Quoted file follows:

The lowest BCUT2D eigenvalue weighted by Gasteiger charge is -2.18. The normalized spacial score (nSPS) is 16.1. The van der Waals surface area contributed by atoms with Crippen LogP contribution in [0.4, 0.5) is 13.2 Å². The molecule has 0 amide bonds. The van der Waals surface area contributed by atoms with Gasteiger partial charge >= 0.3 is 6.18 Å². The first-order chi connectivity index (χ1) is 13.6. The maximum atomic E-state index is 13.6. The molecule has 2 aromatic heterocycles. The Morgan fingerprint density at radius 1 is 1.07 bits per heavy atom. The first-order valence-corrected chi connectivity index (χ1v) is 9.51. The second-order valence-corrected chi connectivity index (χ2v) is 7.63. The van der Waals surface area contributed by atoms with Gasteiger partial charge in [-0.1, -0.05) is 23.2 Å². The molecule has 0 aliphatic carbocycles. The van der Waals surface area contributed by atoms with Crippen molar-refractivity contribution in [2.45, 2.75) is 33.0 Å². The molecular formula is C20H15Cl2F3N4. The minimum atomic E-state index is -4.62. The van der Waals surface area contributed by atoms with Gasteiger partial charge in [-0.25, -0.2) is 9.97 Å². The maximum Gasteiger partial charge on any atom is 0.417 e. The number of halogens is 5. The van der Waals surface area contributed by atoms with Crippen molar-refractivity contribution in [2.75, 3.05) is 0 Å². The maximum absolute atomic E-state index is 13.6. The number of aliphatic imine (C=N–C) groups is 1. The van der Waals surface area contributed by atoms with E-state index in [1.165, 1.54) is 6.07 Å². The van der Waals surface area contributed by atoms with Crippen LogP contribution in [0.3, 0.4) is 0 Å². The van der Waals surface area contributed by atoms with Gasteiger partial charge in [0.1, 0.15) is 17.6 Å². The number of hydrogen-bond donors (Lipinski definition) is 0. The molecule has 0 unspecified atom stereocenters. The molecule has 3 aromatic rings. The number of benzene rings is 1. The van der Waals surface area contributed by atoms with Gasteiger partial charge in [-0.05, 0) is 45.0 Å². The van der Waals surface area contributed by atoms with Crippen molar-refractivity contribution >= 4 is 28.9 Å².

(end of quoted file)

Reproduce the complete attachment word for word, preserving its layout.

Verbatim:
The lowest BCUT2D eigenvalue weighted by Gasteiger charge is -2.18. The normalized spacial score (nSPS) is 16.1. The van der Waals surface area contributed by atoms with Crippen LogP contribution in [0.4, 0.5) is 13.2 Å². The molecule has 0 amide bonds. The van der Waals surface area contributed by atoms with Gasteiger partial charge >= 0.3 is 6.18 Å². The first-order chi connectivity index (χ1) is 13.6. The maximum atomic E-state index is 13.6. The molecule has 2 aromatic heterocycles. The Morgan fingerprint density at radius 1 is 1.07 bits per heavy atom. The first-order valence-corrected chi connectivity index (χ1v) is 9.51. The second-order valence-corrected chi connectivity index (χ2v) is 7.63. The van der Waals surface area contributed by atoms with Gasteiger partial charge in [-0.1, -0.05) is 23.2 Å². The molecule has 0 aliphatic carbocycles. The van der Waals surface area contributed by atoms with Crippen molar-refractivity contribution in [2.45, 2.75) is 33.0 Å². The molecular formula is C20H15Cl2F3N4. The minimum atomic E-state index is -4.62. The van der Waals surface area contributed by atoms with Gasteiger partial charge in [-0.25, -0.2) is 9.97 Å². The maximum Gasteiger partial charge on any atom is 0.417 e. The number of halogens is 5. The van der Waals surface area contributed by atoms with Crippen molar-refractivity contribution in [2.75, 3.05) is 0 Å². The maximum absolute atomic E-state index is 13.6. The number of aliphatic imine (C=N–C) groups is 1. The van der Waals surface area contributed by atoms with E-state index in [1.165, 1.54) is 6.07 Å². The van der Waals surface area contributed by atoms with Crippen LogP contribution in [0.3, 0.4) is 0 Å². The van der Waals surface area contributed by atoms with Gasteiger partial charge in [0.1, 0.15) is 17.6 Å². The number of hydrogen-bond donors (Lipinski definition) is 0. The molecule has 0 unspecified atom stereocenters. The molecule has 3 aromatic rings. The number of benzene rings is 1. The van der Waals surface area contributed by atoms with Gasteiger partial charge in [-0.05, 0) is 45.0 Å². The van der Waals surface area contributed by atoms with Crippen molar-refractivity contribution >= 4 is 28.9 Å².